So this is what we are protecting by the phrase.  BUT surely what we can't mean is:  Every individual is equally a priest in themselves.  Here is the great danger of misunderstanding the phrase - I may start to look for my priestliness in myself.  That is, I may say 'the priesthood is all believers; I'm a believer; therefore I, on my own, am a priest.'  To think like this is to completely invert the intention of the doctrine.  My priestliness is found only in union with Christ and with the corporate priesthood that is His body.  And I must look for priesthood in both those places - first in Christ and second in His body.  But never in me!  I, on my lonesome, am not a priest. I, on my lonesome, cannot begin to bring God to world or world to God.

Why is this important?  Well, let's just think of the implications for evangelism:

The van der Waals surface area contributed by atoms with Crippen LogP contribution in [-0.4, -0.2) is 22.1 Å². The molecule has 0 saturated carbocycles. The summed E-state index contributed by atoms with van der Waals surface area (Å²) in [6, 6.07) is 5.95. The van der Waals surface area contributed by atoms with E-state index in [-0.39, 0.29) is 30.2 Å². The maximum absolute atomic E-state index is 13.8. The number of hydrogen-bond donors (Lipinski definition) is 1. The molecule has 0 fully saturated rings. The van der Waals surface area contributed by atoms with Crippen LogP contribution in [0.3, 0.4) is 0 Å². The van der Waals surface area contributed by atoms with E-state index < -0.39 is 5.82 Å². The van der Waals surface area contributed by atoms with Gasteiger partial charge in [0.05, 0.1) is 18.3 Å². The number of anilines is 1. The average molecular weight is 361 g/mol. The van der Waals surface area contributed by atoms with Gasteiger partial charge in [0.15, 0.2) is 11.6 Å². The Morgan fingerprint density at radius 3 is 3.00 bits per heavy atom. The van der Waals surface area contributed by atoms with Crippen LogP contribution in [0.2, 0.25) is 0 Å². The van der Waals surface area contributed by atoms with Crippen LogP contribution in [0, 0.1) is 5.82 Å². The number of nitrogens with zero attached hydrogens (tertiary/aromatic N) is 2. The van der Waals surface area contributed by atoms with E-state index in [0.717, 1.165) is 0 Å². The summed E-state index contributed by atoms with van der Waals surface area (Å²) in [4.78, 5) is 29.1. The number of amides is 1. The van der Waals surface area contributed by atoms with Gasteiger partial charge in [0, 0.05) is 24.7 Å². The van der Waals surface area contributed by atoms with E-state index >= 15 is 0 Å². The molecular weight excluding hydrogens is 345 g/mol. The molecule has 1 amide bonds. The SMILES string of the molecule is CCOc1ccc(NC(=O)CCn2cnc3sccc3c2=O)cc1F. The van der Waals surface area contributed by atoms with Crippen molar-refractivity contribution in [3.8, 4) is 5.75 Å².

1. Upon trusting Christ I have joined a priestly body and therefore my whole existence is now caught up in priestly work - i.e. mediating God to world and world to God.  But...

2. It is a priestly body and so I must never do this in isolation.  The self-funded, self-governed, one-man evangelist is not godly evangelism.

3. Because there are many parts but one body (1 Cor 12:20) we can honour the different parts without forcing 'hands' and 'feet' to be lips!   In other words we shouldn't force non-speaking-gifted Christians into speaking roles.  But...

4.  We do have to encourage speakers and servers (1 Pet 4:10f) together to utilise their complementary gifts in mission.

That seems fairly straightforward.  And yet. 

  • How much of a church's evangelistic strategy simply involves bringing the non-Christian to the pulpit?
  • How much of evangelism training simply equips individuals for solo-witness? 
  • How much of it simply equips individuals for their verbal 'answer'? 
  • What does the average church-goer think of when they think of evangelism - corporate or individual?  The 'answer' or more than that? 
  • How many of the church's exhortations to evangelism are straight-forward challenges for 'hands' and 'feet' to be 'lips'?